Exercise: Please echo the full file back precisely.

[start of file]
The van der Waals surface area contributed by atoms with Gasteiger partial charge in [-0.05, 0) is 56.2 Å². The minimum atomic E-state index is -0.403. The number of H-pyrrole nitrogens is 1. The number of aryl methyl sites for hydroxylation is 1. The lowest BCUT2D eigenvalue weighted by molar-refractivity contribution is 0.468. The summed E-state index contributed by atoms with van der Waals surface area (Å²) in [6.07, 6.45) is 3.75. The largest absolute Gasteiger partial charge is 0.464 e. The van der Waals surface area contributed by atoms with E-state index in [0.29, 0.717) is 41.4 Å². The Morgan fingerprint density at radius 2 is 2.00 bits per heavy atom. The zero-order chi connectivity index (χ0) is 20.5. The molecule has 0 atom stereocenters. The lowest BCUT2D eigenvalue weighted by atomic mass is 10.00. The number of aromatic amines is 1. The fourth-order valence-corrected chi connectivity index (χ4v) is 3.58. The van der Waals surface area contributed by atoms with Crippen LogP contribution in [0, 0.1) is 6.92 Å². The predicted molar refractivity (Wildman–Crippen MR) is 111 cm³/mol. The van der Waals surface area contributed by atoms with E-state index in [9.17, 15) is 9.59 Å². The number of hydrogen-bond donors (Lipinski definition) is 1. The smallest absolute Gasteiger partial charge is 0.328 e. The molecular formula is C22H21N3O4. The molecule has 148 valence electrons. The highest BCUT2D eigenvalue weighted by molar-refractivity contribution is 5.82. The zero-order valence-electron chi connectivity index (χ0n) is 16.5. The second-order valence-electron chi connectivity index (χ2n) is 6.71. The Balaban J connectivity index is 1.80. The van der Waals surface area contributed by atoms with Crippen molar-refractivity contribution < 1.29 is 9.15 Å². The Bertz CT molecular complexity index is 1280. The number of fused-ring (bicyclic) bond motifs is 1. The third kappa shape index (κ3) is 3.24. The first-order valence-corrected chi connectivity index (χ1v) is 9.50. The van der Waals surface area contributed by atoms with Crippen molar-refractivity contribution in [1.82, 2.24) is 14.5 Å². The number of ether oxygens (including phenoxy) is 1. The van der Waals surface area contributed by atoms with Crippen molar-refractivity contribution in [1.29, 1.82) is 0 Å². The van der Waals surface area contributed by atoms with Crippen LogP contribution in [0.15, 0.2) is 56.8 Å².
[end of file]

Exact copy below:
The van der Waals surface area contributed by atoms with Gasteiger partial charge in [-0.05, 0) is 56.2 Å². The minimum atomic E-state index is -0.403. The number of H-pyrrole nitrogens is 1. The number of aryl methyl sites for hydroxylation is 1. The lowest BCUT2D eigenvalue weighted by molar-refractivity contribution is 0.468. The summed E-state index contributed by atoms with van der Waals surface area (Å²) in [6.07, 6.45) is 3.75. The largest absolute Gasteiger partial charge is 0.464 e. The van der Waals surface area contributed by atoms with E-state index in [0.29, 0.717) is 41.4 Å². The Morgan fingerprint density at radius 2 is 2.00 bits per heavy atom. The zero-order chi connectivity index (χ0) is 20.5. The molecule has 0 atom stereocenters. The lowest BCUT2D eigenvalue weighted by atomic mass is 10.00. The number of aromatic amines is 1. The fourth-order valence-corrected chi connectivity index (χ4v) is 3.58. The van der Waals surface area contributed by atoms with Crippen LogP contribution in [0, 0.1) is 6.92 Å². The predicted molar refractivity (Wildman–Crippen MR) is 111 cm³/mol. The van der Waals surface area contributed by atoms with E-state index in [9.17, 15) is 9.59 Å². The number of hydrogen-bond donors (Lipinski definition) is 1. The smallest absolute Gasteiger partial charge is 0.328 e. The molecular formula is C22H21N3O4. The molecule has 148 valence electrons. The highest BCUT2D eigenvalue weighted by molar-refractivity contribution is 5.82. The zero-order valence-electron chi connectivity index (χ0n) is 16.5. The second-order valence-electron chi connectivity index (χ2n) is 6.71. The Balaban J connectivity index is 1.80. The van der Waals surface area contributed by atoms with Crippen molar-refractivity contribution < 1.29 is 9.15 Å². The Bertz CT molecular complexity index is 1280. The number of fused-ring (bicyclic) bond motifs is 1. The third kappa shape index (κ3) is 3.24. The first-order valence-corrected chi connectivity index (χ1v) is 9.50. The van der Waals surface area contributed by atoms with Crippen molar-refractivity contribution in [1.82, 2.24) is 14.5 Å². The number of ether oxygens (including phenoxy) is 1. The van der Waals surface area contributed by atoms with Crippen molar-refractivity contribution in [1.29, 1.82) is 0 Å². The van der Waals surface area contributed by atoms with Crippen LogP contribution in [0.15, 0.2) is 56.8 Å².